Early in my teaching career I came across Voltaire's aphorism, which states, “perfect is the enemy of good.” As my fifth year as a middle school teacher, and my first year as a Facing History teacher comes to a close, I developed a new appreciation for this message.
Ten months ago, shortly after participating in the Facing History and Ourselves: Holocaust and Human Behaviour seminar, I wrote a blog post detailing my plans for my first year as a Facing History and Ourselves teacher. I strongly believe in the power that the Facing History and Ourselves curriculum offers students, and I wanted to make sure I lived up to what it meant to be a Facing History teacher. During the year, I found myself chasing the “perfect” lessons, which I hoped would chain together to create the “perfect” unit, and the “perfect” year. Here is what I have learned since then.
Year in Review
After rereading my original blog, I am happy to say that I succeeded in much of what I set out to do:
- I started the year using the contracting strategy to help create a safe classroom space.
- My students explored the many aspects of their identity using Identity Charts, the Bear That Wasn’t, and creating two-sided "masks."
- We spent time throughout the year discussing the impact of choices individuals make in history through literature; we examined the roles conformity and obedience play, particularly related to “othering,” ostracism and bullying (something which I will discuss in more detail in a future post).
- My students utilized journals to help them be more deliberate in their thinking and to be reflective of what is happening in our classroom and the world.
- I created many opportunities for students to show/know that their voices can be heard and that the choices they make can have a positive impact.
- Unfortunately I did not get the opportunity to arrange for a classroom visit from a survivor, something I hope to do in coming years.
Looking back, I am proud of all that my students have accomplished. They grappled with challenging ideas and participated in difficult discussions, particularly around identity, the impact of individual choice, as well as bullying, ostracism and peer pressure. However, throughout the year I had this feeling that what I was doing wasn’t good enough.
Throughout the year I grappled constantly with finding the “perfect” balance between teaching Facing History materials in depth and covering breadth of history and curriculum. My biggest struggle came during our class investigation of Lois Lowry’s novel “Number the Stars.” I used the novel as a mentor text to introduce my students to the history of the Holocaust, and some of the moral and ethical lesson learned from it. I also used the text as a way to teach my students about making inferences. The majority of my students had never heard of the Holocaust before. For me this was overwhelming as I was unsure where and how to even begin the discussion. I struggled with how to honour the history in an 8 week unit, while making sure the information I shared with my students was age appropriate.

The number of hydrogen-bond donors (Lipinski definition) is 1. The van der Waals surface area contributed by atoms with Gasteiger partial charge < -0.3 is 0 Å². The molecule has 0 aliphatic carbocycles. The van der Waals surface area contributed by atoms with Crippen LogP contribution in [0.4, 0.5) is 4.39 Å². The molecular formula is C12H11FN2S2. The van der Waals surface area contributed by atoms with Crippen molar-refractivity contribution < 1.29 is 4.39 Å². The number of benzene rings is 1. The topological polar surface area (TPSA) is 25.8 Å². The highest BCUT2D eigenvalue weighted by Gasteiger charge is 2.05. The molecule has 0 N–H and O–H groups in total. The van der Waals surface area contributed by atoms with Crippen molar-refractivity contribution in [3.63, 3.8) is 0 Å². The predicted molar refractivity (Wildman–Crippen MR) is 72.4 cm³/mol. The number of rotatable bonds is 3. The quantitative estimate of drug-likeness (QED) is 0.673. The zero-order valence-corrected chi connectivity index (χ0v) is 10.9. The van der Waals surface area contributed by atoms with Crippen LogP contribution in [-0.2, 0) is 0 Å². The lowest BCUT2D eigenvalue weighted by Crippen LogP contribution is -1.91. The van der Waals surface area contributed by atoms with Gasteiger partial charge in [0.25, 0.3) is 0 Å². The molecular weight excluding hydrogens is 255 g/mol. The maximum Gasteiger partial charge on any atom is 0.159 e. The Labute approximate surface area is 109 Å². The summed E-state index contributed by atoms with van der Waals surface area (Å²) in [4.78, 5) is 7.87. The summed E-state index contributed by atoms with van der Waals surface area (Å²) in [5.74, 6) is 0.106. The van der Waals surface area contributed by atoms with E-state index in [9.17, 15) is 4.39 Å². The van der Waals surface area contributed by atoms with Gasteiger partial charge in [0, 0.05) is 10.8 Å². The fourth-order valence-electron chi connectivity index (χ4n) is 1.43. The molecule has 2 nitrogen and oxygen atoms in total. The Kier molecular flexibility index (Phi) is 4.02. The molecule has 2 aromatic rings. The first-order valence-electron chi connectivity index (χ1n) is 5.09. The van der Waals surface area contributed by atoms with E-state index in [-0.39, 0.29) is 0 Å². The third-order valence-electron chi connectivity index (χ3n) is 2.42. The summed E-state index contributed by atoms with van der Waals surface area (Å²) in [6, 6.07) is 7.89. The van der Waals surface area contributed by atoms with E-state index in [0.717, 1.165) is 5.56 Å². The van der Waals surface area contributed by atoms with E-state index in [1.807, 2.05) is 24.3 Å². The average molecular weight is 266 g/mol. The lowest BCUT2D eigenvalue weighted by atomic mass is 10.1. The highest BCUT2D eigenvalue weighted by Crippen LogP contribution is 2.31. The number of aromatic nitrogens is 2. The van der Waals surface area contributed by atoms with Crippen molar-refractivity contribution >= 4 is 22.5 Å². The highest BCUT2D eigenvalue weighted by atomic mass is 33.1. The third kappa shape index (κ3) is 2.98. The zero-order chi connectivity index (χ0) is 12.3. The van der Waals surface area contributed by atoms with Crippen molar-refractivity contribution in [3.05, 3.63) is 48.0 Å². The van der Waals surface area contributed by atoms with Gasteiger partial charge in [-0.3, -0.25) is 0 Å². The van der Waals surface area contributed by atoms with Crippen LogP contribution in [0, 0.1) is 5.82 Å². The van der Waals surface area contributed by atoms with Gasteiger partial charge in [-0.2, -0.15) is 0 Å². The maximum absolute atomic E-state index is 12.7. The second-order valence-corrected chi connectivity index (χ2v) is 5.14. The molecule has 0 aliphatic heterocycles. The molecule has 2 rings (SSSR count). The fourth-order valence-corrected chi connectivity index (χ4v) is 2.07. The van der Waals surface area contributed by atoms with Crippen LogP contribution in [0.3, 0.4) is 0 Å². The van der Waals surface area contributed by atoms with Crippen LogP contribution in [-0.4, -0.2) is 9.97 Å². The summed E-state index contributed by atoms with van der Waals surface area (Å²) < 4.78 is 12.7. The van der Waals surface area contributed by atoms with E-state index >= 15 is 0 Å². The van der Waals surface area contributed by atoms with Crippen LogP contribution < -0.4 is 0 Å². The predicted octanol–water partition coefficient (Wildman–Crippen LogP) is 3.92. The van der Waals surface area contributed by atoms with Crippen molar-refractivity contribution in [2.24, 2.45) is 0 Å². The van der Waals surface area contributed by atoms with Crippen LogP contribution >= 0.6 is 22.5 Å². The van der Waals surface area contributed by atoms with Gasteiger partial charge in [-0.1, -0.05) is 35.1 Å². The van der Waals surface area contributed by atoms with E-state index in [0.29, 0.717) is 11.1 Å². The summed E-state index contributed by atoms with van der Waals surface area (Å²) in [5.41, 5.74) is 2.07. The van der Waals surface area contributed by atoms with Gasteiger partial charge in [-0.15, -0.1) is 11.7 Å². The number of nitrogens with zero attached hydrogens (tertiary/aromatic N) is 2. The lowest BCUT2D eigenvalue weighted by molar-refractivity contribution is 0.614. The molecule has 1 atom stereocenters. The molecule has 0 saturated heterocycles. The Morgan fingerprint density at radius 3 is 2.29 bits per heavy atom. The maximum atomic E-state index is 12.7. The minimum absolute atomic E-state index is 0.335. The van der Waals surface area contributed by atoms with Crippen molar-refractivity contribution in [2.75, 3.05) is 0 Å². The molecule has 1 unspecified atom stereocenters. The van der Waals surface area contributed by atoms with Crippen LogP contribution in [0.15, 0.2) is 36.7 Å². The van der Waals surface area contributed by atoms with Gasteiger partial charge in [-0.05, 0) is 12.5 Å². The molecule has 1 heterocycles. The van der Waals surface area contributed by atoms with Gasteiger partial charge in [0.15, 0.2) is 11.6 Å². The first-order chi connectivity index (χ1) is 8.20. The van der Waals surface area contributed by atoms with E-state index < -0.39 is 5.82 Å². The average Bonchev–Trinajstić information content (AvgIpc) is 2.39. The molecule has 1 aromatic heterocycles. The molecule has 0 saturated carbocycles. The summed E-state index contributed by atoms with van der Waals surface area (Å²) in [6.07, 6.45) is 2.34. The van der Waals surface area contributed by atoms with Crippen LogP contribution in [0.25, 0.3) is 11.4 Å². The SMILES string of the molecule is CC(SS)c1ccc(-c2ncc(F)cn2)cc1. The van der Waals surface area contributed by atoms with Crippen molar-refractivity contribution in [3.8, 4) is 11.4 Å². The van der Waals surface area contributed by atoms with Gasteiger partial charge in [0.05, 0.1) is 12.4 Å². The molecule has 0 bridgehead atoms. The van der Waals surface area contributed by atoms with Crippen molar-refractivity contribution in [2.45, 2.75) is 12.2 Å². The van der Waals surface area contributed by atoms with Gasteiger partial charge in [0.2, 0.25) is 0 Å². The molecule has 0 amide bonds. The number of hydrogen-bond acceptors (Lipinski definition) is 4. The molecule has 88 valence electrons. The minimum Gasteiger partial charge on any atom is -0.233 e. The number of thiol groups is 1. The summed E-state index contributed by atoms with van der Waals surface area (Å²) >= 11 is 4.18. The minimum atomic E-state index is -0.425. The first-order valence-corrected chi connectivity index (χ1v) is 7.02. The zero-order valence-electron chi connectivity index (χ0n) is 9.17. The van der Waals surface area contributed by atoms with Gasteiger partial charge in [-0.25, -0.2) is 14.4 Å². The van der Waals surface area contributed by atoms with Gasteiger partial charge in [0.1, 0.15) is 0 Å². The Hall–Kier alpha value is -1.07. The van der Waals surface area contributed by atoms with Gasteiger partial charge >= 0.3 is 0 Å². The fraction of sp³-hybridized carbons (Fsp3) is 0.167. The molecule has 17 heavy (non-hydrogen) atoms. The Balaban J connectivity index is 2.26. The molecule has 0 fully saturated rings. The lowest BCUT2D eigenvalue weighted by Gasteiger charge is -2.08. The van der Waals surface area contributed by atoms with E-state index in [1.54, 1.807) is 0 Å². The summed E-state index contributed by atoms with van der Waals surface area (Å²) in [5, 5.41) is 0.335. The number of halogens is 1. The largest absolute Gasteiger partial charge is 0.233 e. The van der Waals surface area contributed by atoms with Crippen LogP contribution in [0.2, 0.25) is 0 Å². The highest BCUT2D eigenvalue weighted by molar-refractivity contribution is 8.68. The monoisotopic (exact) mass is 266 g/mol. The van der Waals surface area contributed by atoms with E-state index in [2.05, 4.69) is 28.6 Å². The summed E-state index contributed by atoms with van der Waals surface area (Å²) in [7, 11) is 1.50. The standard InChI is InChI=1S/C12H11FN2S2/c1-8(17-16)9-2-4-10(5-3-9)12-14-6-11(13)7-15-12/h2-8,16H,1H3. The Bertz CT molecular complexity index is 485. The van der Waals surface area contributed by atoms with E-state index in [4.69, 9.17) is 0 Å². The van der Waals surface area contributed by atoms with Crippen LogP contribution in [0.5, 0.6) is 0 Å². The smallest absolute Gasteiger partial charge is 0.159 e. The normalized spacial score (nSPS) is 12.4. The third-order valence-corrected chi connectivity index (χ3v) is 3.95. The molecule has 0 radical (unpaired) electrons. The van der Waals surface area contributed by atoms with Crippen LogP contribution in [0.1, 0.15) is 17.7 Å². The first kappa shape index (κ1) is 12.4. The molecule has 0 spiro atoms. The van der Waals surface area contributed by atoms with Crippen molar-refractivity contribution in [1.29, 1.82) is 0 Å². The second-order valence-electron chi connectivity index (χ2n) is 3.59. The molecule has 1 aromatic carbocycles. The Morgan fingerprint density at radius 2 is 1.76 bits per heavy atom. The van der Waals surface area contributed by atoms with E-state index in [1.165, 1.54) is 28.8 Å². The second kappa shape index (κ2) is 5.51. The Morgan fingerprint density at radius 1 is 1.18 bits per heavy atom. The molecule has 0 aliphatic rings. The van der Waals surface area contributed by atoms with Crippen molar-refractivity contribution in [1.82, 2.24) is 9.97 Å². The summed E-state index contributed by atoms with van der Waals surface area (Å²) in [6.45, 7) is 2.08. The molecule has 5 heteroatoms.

One of the philosophies shared by the Facing History facilitators at the summer seminar I attended was the idea of bringing students “safely in and safely out” of investigating difficult histories or having difficult discussions. With this in mind, I framed the unit around rescue efforts and upstanders – those who choose to stand up for the rights and protection of others. I gave my students a general background about the political and social conditions which led up to the Holocaust. However, the majority of class time was spent on analyzing choices, and looking at how everyday citizens, like those portrayed in Lowry’s book, can create change.
Looking back at the Learning
Though my lessons and units may not have been perfect, I can see now that they were good. I can see the growth in my students. I can see how far we have come together as human beings. This became most apparent on the final day of school when students completed their two final assignments. The first was a monument to an idea, a theme, or a topic that we learned about that they felt had impacted them.
One student's monument to learning: A personal reflection on the Bear that Wasn't. Photo credit: Jonathan Temporal
Student monument to his learning: identity influences choices, and choices determine character.
Base of the student's monument to learning. Quote by American author Brandon Mull. Photo credits: Jonathan Temporal
The second was a “Remember Me Poem”, where they randomly selected a classmate’s name and wrote a poem highlighting the positive attributes and memories they shared with that person. The students’ work demonstrated that they developed as critical thinkers, were better able to make personal connections to the texts we read, and that they had become more aware of the social issues affecting our world and our community. Moreover, I saw a stronger sense of community in this group of students than I had ever seen with any of my previous classes.
Our class poetry book: a collection of interpersonal connections and community memories. Photo credit: Jonathan Temporal
I don’t know if I will ever give up the chase of perfection, but what I learned this year is that I will never let the pursuit of perfection get in the way of recognizing the good. Taking time to recognize student achievement and accomplishments, no matter how small, gave both my students and I a sense of accomplishment, and a feeling of pride.
What are some of the things you learned in your Facing History classroom this year?
Susan Ratcliffe (2011), Concise Oxford Dictionary of Quotations, Oxford University Press, p. 389, ISBN 978-0199567072